Geothermal Home Heating

Maeve White
December 19, 2016

Submitted as coursework for PH240, Stanford University, Fall 2016


Fig. 1: This figure shows the steps for a ground source heating pump in a vertical closed loop geothermal heating system (Source: Wikimedia Commons)

Geothermal heat pumps are a clean and efficient renewable energy technology that can be used to heat a home. A geothermal heat pump is an electrically powered unit that transfers energy to and from the earth. [1] They use the constant temperature of the earth as the exchange medium, instead of outside air. [1] Although many parts of the country experience seasonal temperature changes and exchanges, the temperature of the ground is relatively constant just a few feet below the earth's surface. [1]

Different Types of Geothermal Home Heating

There are four different types of geothermal heat pump systems, and three of the four are closed loop systems. All four can be used for homes, choosing the best system depends on climate, soil conditions, and available land. [2] Geothermal heat pumps are particular a good option to more efficiently heat your home if you are building a new home or planning major renovation of an existing home. [1]

Closed loop geothermal heat pump systems circulate an antifreeze solution through a closed loop (usually made of plastic) that is buried underground. Then a heat exchanger transfers heat between the refrigerant in the heat pump and the antifreeze solution in the closed loop. [2] A horizontal closed loop system is generally the most cost effective for home installations, but there needs to be a larger amount of available land compared to other systems. [2] The pipes are then buried in the ground in a set trenches that must be at least 4 feet deep. Pipes can then be looped around to allow more pipe in a shorter trench. [2] Vertical loops can be used where the soil is too shallow for trenching, and they minimize the disturbance to the existing landscape. [2] The pipes are connected in a U bend form in holes that are drilled into the ground 20 feet apart and 100 feet deep. [3] If a home is close to a body of water then the pond/lake geothermal system could be the best option. A pipe is run underground from the building to the body of water and coiled into circles at least eight feet under the surface, however the water source has to meet a number of depth, volume, and quality requirements. [2] Finally, open looped systems use a well as the heat exchange fluid that circulates directly through the geothermal heating system. [2]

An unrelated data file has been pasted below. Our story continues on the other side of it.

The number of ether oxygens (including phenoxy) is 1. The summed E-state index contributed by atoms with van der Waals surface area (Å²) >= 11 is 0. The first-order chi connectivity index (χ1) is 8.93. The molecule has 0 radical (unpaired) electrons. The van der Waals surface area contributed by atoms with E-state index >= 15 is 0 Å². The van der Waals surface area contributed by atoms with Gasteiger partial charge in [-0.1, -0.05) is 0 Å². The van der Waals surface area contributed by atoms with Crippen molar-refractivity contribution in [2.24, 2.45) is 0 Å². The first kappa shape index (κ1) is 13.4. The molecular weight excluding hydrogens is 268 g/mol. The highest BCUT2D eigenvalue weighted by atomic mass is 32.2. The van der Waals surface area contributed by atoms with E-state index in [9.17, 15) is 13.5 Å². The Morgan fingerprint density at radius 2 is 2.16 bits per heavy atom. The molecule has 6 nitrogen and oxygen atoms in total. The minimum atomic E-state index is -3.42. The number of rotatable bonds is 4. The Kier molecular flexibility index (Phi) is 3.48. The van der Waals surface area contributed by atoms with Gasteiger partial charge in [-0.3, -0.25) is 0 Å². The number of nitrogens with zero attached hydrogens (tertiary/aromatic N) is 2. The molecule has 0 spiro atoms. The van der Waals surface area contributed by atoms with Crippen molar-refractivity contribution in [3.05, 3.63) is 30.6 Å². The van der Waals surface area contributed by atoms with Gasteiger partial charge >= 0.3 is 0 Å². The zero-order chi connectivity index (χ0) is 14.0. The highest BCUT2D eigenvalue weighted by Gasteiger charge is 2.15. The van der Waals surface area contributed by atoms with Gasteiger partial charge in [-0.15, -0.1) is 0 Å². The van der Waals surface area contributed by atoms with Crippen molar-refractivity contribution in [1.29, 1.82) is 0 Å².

All of the closed loop systems utilize a ground source heating pump, where a heat pump takes heat from the ground and delivers it to a home. There are four main steps to this process: circulation, heat absorption, heat exchange, and recirculation. First, during the circulation step the above ground heat pump moves water (or another fluid) through the series of buried ground loop pipes. [3] Next, as the fluid passes through the ground loop, it absorbs heat from the warmer soil around it. [3] The heated fluid then returns to the building where it can be transferred into the homes air distribution system to heat the home. [3] Once the fluid transfers its heat to the building, it returns to a lower temperature to be heated again. Fig. 1 shows these steps for a vertical closed loop system.


Geothermal heat pumps are a great option for efficiently heating a home. High- efficiency geothermal pumps are on average 40-60% more efficient than convention gas and electric furnaces. [2] Due to the energy efficient, clean technology, geothermal heat pumps are gaining popularity for home heating.

© Maeve White. The author grants permission to copy, distribute and display this work in unaltered form, with attribution to the author, for noncommercial purposes only. All other rights, including commercial rights, are reserved to the author.


[1] "Guide to Geothermal Heat Pumps," US Department of Energy, DOE/EE-0385, February 2011.

[2] "Geothermal Heat Pumps," U.S. Office of Energy Efficiency and Renewable Energy, DOE/GO-11098-652 FS 105, September 1998.

[3] B. Matek et al., "Using Geothermal Energy and Industrial Waste Heat for Power Generation," Geothermal Energy Association, December 2015.